she would sit at her spinning-wheel, singing as she
spun, or perhaps would take a little time for reading.
The work was hard at first,
 yet when she became
used to it she enjoyed it, and her eyes were brighter
and her cheeks more rosy than ever before.
Her two sisters did not change their habits so easily,
and they were wretched. They were always thinking of
the wealth they had lost, and they did not get up till
ten o'clock and did very little work after they were
up, but spent most of the time sauntering about and
A year passed and then the merchant received news that
one of his ships which he had believed to be lost had
come safely into port with a rich cargo. This news
nearly turned the heads of the two eldest daughters,
who thought that now they could soon leave the little
farm and return to the gay city. As soon as their
father made ready to go to the port to attend to the
unlading and sale of the ship's cargo they begged him
to buy them new gowns and hats and all manner of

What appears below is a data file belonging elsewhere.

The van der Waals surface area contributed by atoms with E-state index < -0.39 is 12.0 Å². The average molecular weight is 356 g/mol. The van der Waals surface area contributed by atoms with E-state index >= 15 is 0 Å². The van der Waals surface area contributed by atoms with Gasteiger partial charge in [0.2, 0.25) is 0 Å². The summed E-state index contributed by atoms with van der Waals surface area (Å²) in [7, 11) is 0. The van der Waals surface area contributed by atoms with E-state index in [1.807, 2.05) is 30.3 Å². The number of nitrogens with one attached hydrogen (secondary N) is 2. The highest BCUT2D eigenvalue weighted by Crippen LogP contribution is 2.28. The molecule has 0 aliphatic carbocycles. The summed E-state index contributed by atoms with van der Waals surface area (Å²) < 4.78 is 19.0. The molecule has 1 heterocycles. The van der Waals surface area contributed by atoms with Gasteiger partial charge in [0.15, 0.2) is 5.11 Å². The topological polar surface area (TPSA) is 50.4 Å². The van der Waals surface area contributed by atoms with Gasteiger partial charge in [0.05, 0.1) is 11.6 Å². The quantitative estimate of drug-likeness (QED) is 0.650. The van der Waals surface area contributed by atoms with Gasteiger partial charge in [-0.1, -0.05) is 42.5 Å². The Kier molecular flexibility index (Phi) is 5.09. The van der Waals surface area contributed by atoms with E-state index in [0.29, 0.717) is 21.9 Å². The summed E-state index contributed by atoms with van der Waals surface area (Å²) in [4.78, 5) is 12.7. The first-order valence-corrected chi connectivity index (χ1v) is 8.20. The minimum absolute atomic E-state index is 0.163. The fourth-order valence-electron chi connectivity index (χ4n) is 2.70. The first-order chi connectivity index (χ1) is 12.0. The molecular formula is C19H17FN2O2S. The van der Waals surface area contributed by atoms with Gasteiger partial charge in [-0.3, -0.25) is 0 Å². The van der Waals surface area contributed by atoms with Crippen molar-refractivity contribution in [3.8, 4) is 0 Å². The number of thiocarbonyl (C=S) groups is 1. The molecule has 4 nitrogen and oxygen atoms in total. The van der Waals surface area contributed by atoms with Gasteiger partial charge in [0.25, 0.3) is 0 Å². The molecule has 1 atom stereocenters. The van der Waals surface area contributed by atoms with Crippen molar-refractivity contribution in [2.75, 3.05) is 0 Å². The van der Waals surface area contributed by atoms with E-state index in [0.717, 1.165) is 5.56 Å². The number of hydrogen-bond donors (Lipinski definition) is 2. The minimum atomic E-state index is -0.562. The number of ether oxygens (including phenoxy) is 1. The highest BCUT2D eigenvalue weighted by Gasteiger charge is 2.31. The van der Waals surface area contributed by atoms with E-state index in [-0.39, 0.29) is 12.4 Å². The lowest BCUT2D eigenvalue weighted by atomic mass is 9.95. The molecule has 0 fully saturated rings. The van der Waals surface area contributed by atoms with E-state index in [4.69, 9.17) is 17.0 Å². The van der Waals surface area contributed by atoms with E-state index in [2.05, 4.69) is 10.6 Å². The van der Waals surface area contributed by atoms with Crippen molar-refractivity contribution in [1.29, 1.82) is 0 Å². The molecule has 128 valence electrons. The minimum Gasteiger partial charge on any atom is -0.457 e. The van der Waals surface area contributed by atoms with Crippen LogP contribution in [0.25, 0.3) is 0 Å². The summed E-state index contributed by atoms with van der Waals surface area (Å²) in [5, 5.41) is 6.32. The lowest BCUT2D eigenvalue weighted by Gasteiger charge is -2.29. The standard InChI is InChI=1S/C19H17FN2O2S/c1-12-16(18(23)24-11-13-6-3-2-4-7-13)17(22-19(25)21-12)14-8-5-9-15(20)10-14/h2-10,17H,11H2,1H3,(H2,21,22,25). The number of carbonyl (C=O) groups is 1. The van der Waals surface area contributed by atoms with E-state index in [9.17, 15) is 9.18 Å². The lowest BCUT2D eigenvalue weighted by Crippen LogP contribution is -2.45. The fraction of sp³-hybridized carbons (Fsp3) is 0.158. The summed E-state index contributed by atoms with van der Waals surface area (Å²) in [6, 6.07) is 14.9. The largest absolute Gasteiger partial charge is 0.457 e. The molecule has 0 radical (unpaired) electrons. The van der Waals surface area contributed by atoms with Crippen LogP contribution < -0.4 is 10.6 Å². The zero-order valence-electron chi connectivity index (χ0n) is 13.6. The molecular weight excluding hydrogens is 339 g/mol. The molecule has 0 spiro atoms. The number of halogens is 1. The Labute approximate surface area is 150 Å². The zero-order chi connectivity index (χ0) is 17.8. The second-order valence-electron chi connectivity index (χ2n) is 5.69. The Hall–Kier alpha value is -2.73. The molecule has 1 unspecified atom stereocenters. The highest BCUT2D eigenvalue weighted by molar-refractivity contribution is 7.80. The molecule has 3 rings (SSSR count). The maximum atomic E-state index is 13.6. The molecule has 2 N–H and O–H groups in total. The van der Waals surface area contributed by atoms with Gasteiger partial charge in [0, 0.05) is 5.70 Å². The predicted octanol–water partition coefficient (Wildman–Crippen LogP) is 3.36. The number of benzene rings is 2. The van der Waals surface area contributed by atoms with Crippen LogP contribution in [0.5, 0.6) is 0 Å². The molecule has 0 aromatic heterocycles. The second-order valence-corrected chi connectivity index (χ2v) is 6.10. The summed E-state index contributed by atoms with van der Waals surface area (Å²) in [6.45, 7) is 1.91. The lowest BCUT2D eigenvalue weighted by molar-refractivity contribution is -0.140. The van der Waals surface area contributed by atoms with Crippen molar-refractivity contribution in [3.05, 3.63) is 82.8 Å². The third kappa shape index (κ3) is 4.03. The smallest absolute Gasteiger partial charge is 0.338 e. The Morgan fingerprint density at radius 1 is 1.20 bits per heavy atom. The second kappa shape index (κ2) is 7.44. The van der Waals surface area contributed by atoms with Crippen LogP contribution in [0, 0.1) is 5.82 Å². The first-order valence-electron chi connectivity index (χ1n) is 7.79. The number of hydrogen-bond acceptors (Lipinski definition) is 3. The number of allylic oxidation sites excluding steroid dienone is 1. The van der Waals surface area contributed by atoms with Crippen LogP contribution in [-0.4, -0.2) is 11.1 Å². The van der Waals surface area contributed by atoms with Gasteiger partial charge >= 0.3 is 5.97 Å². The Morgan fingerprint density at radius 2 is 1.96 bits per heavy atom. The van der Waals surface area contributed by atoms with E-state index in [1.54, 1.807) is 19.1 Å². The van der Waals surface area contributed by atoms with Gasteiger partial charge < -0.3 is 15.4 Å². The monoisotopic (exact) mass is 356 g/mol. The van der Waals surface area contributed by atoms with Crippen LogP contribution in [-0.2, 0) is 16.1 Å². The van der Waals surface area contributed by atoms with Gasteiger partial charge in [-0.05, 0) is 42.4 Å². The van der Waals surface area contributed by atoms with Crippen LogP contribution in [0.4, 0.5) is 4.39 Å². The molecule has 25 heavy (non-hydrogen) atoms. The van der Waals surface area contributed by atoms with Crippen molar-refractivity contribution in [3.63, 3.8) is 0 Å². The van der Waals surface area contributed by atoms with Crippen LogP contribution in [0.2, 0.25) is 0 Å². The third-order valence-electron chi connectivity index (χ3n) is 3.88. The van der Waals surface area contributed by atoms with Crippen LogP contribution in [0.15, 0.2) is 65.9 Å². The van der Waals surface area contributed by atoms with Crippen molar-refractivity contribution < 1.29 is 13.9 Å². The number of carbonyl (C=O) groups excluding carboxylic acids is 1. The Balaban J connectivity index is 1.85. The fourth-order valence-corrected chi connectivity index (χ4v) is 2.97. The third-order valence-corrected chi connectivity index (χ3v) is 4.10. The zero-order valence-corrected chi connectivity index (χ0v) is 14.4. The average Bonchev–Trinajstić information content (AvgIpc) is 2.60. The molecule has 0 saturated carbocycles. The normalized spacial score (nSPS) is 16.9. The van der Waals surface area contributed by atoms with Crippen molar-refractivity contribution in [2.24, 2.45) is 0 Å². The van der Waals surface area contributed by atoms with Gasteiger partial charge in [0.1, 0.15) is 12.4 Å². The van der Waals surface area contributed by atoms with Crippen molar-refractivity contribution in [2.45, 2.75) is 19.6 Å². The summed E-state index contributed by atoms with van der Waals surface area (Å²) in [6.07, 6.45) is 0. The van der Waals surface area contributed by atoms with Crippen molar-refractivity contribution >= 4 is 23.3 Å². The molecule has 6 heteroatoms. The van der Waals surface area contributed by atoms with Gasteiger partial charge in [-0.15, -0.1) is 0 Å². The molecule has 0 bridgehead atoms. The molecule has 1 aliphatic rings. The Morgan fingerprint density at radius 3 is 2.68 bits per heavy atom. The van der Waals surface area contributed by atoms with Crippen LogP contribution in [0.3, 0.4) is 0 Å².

Then the merchant said, "And what shall I bring you,
"The only thing I wish for is to see you come home
safely," she answered.
Her father was pleased, but he thought she ought to
tell him of something he might bring her from the town.
"Well, dear father," said she,
 "as you insist, I
would like to have you bring me a rose, for I have not
seen one since we came here."
The good man now set out on his journey, but when he
reached the port he found that a former partner had
taken charge of the ship's goods and disposed of them.
The man would not turn over the money he had received
to the merchant, and the merchant was obliged to sue
for it in the courts. But what he recovered barely paid
the costs, and at the end of six months of trouble and
expense he started for his little farm as poor as when
He travelled day after day until he was within thirty
miles of home, and he was thinking of the pleasure he
would have in seeing his children again when he lost
his way in a great forest through which he had to pass.
Night came on cold and rainy, and the poor man grew
faint with hunger. But presently he saw bright lights